Dmitry replays his biggest success with a white dress using the floating-in-space illusion he did with the black jacket over the print. Except there’s no print. I keep trying to figure out the dress, and that’s the interesting part. Visually, I’m not so sure: it looks a little big, and it points to her crotch. I have to admit I’d love to spend some time figuring out exactly what he did – there’s some kind of sheer fabric underneath, but how are the pieces connected? It’s more interesting to think about than beautiful to look at, which is ok; I appreciate stories I describe that way, so I’ll give it to him.
Unfortunately, things get ugly in a hurry. His jacket with fringed-leather sleeves might work if the body of the jacket wasn’t that diamond print; as it is, it’s so ugly I can hardly stand to look at it, but I don’t dare look at the blouse underneath, because that’s an absolute horror. It’s all over a skirt that has some kind of longitudinal texture, which could be interesting, but with the other stuff, just screams “Am I the ugliest thing you’ve ever seen or what?” And here I thought Christopher took that honor already.
Looks like it’s gonna be tough competition for ugly tonight, because his white pants are in it, too. For some reason I’m thinking “lounge lizard.” But it’s the top, another black see-through number, this time with ruffly short sleeves and a bedazzled chest inset, that takes it to a new level of good-lord-how-could-someone-who-made-some-of-my-favorite-clothes-this-season-do-this?
He explains to the judges about architecture and the Guggenheim Museum and Sidney Opera House and Nina shocks me by saying “It looks like you’ve done a lot of work, it’s polished, expensive…” Ok, I give up, was someone holding a gun to her head off-camera? She thinks he needs to work on the styling; some pieces could look better. Yes, most of them would look better under trench coats. She wants him to let the purity and simplicity shine. Sure, Nina, and then you’ll tell him it’s too basic. Michael thinks he has too many ideas and he doesn’t know where to look; hint, Michael, don’t look at either sheer top or the white pants. He thinks the dress is fantastic (no complaints about doing what he’s done before; they’re really being gentle to him), and the pants are great but not with that top; pair them with something simple. Same with the jacket, take it down a bit. He has the model take off the jacket and calls the dark skirt and sheer black top the Dmitry version of a Little Black Dress. It is much better, though I still don’t like the see-through with bra underneath (not that I’m suggesting she not wear a bra, not at all…). Michael wants the styling to be younger and cooler, with some sex appeal, because it looks dowdy and matronly. Now Michael has a gun to his head: I suppose there are dowdy matrons wearing see-through blouses, but aren’t usually hanging over filthy bars in disreputable parts of town trying to make the rent? Heidi tells him to pick a wow piece and stick it with something more boring. But not too boring. Heidi’s drunk the idiot juice again, hasn’t she? Basically, they want him to swap the pieces around. I want him to bury the pieces.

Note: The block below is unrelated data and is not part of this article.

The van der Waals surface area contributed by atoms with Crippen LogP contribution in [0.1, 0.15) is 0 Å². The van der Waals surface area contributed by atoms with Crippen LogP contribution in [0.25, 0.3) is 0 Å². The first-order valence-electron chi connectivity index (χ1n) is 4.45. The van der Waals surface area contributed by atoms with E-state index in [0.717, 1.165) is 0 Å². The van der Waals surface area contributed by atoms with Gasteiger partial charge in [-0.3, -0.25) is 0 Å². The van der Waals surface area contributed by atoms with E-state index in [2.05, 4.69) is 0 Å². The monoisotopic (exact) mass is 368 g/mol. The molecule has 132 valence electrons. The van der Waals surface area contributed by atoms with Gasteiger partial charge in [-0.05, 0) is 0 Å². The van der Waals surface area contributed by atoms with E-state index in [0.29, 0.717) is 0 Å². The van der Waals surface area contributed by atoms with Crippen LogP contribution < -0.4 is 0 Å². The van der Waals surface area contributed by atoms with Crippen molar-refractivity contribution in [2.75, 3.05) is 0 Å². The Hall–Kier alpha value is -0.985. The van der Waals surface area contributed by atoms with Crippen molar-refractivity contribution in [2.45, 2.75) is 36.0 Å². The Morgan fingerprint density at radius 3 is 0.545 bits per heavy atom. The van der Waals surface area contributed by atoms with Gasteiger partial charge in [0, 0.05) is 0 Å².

Fabio breaks my heart by sending out pointless pants, a grade-schooler bra-top, and an asymmetrical vest. Ok, I like the vest, quite a bit. I hate the necklace; it’s craft-fair. The thing she’s holding in her hand like a purse doesn’t bother me as much, probably because I can’t see it that well in the pictures. Oh, I do like the shoes, now that he’s painted them in a lighter shade and added funky laces. But my favorite thing is the scarf he’s attached to the back of the cap he is wearing. Once again, Fabio’s own clothes beat anything he’s put on the runway.
The skirt and cropped jacket he sends out for his second look might be fine, but all I see is gaping at the bust like it doesn’t fit. Not because it doesn’t fit, but because of the starburst designed into it that bursts all over. As much as I hate the front, I adore the back with the draped lace hanging down; that’s gorgeous. It’s too bad she has to go out facing forward. Then there’s the Leggo purse… I hope it’s just me being fashion-blind. I want Fabio to have every success. Just don’t make me wear this. Except the back of the jacket.
His third look is a nightgown. Oh, Fabio, I love you so much, I love what you did with the fabric, discharging all over it, but this is so not PR. Maybe that’s a good thing, in the grander scheme.